I have had such a hankering to make biscotti this week. I think it's the yummy-smelling anise extract I got at Savory Spice Co. a few weeks ago. I looked around for a good recipe, and KA always has the best.
From the King Arthur Flour Co. Blog.
Here it is, the simplest, easiest biscotti recipe you'll ever follow. Biscotti bake twice rather than once, and thus take a bit longer start-to-finish than normal drop cookies. But the dough is put together exactly like drop cookie dough. And if your kitchen skills include shaping a meatloaf and slicing a loaf of bread, you've got what it takes to make delicious, gorgeous biscotti.
6 tablespoons (3 ounces) butter
2/3 cup (4 3/4 ounces) sugar
1/4 teaspoon salt
1 to 2 teaspoons vanilla extract
1 1/2 teaspoons baking powder
2 large eggs
2 cups (8 1/2 ounces) King Arthur Unbleached All-Purpose Flour
Preheat the oven to 350°F. Lightly grease (or line with parchment) one large (about 18" x 13") baking sheet.
In a medium-sized bowl, beat the butter, sugar, salt, vanilla, and baking powder until the mixture is smooth and creamy. Beat in the eggs; the batter may look slightly curdled. At low speed of your mixer, add the flour, stirring until smooth; the dough will be sticky.
Plop the dough onto the prepared baking sheet. Shape it into a log that’s about 14" long x 2 ½" wide x ¾" thick. Straighten the log, and smooth its top and sides; a wet spatula or wet bowl scraper works well here. Note: For extra-long, bistro-style biscotti, pat the dough into a lightly greased 12" x 5 1/2" biscotti pan.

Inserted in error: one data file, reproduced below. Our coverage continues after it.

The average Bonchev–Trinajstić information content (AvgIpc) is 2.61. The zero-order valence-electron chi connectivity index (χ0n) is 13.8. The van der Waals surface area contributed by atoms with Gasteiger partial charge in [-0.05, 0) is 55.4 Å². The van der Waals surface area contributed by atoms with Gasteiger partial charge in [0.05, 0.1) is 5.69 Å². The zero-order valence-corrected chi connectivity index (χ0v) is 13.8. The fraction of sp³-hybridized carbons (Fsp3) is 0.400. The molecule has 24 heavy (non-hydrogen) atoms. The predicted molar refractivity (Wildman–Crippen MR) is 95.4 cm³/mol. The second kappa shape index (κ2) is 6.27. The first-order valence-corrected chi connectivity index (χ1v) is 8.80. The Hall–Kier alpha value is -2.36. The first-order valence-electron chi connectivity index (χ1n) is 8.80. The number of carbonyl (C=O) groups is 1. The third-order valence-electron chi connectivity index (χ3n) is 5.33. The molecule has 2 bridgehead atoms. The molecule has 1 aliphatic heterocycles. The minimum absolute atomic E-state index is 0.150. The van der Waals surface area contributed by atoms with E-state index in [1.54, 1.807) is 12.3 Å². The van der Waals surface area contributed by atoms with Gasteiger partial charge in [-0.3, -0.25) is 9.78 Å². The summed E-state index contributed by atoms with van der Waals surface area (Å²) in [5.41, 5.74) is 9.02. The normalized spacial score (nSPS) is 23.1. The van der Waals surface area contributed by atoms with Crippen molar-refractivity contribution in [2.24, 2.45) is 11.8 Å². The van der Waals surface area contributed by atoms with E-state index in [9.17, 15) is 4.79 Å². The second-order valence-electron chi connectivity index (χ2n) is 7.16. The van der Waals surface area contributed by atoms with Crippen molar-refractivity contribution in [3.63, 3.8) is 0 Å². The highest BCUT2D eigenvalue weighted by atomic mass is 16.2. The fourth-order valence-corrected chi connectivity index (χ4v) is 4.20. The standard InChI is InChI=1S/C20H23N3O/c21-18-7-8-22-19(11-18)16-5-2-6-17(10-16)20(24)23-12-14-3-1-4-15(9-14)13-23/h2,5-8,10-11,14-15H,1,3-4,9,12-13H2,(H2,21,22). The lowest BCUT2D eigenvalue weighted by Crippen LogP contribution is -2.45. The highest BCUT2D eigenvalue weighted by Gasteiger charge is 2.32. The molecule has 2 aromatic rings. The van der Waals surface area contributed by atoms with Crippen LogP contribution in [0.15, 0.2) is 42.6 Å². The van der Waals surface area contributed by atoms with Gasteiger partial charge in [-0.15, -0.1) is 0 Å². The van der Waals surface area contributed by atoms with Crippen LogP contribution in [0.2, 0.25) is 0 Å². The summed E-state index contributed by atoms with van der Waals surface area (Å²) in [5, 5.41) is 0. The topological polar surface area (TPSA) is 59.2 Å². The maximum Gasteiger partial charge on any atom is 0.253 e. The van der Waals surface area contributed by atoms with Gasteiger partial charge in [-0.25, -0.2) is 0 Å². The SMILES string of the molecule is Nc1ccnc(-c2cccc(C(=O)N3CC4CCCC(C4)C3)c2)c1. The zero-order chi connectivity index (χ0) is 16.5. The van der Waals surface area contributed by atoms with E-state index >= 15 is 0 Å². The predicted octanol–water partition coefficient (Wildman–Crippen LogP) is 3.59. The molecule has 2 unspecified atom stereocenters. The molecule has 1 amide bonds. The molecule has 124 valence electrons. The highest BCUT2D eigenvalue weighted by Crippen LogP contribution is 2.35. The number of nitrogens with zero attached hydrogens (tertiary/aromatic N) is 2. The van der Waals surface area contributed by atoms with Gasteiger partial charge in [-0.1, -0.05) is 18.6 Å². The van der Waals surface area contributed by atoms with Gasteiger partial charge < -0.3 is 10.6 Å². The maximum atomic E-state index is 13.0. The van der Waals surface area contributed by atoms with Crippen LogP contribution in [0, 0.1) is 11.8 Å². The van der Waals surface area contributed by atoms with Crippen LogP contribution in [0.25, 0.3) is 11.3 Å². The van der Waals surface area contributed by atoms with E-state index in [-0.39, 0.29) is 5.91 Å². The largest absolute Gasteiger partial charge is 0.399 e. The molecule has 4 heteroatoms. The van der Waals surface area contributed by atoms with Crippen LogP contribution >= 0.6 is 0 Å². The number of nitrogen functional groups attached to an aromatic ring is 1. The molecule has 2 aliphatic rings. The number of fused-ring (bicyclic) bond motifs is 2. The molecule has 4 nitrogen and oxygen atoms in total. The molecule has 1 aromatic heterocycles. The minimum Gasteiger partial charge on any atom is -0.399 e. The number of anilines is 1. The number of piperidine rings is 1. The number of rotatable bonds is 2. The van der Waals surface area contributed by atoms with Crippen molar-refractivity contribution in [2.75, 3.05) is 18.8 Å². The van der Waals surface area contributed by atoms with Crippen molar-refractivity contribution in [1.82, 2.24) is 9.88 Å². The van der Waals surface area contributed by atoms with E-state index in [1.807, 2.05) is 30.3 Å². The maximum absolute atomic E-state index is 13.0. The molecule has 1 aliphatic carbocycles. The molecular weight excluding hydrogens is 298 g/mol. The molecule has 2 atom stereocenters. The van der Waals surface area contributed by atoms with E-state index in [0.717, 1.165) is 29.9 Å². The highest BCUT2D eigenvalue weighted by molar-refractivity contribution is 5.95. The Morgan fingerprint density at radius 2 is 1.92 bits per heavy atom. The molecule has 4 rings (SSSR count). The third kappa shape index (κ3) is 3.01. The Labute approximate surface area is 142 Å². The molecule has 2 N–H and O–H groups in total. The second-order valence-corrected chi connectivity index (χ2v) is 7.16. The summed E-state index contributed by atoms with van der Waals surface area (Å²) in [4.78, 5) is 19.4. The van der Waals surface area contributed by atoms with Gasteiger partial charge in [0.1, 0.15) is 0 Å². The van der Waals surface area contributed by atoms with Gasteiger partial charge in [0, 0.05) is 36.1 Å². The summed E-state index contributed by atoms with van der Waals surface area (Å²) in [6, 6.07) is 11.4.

Bake the dough for 25 minutes. Remove it from the oven, and allow it to cool on the pan anywhere from 10 to 25 minutes; just work it into the schedule of whatever else you’re doing in the kitchen. Using a spray bottle filled with room-temperature water, lightly but thoroughly spritz the log, making sure to cover the sides as well as the top. Softening the crust just this little bit will make slicing the biscotti much easier.
Reduce the oven temperature to 325°F. Wait another 5 minutes, then use a serrated knife to cut the log crosswise into 1⁄2" to 3⁄4" slices. Or cut the biscotti on the diagonal—for fewer, longer biscotti. As you’re slicing, be sure to cut straight up and down, perpendicular to the pan; if you cut unevenly, biscotti may be thicker at the top than the bottom, and they’ll topple over during their second bake.
Set the biscotti on edge on the prepared baking sheet. Return the biscotti to the oven, and bake them for 25 to 30 minutes, till they feel very dry and are beginning to turn golden. They’ll still feel a tiny bit moist in the very center, if you break off a piece; but they’ll continue to dry out as they cool. Remove the biscotti from the oven, and transfer them to a rack to cool.
Yield: 3 dozen 3 1⁄2" biscotti, when cut crosswise. Or about 1 1/2 dozen biscotti cut on the diagonal; the exact yield will depend upon just how much of a slant you cut them on.
Variations: Add up to 2 cups nuts, dried fruit (dried, not fresh), or chips to the dough, along with the flour. Adjust the spice to suit the add-in, if desired; e.g., add 1 teaspoon cinnamon with 1 cup chopped dried apple and 1 cup diced pecans. Or substitute hazelnut, butter-rum, or your favorite flavor for the vanilla. A classic Italian anise biscotti is made with 1/2 teaspoon anise extract (or 1/8 to 1/4 teaspoon anise oil, to taste), and 1 tablespoon fennel seeds.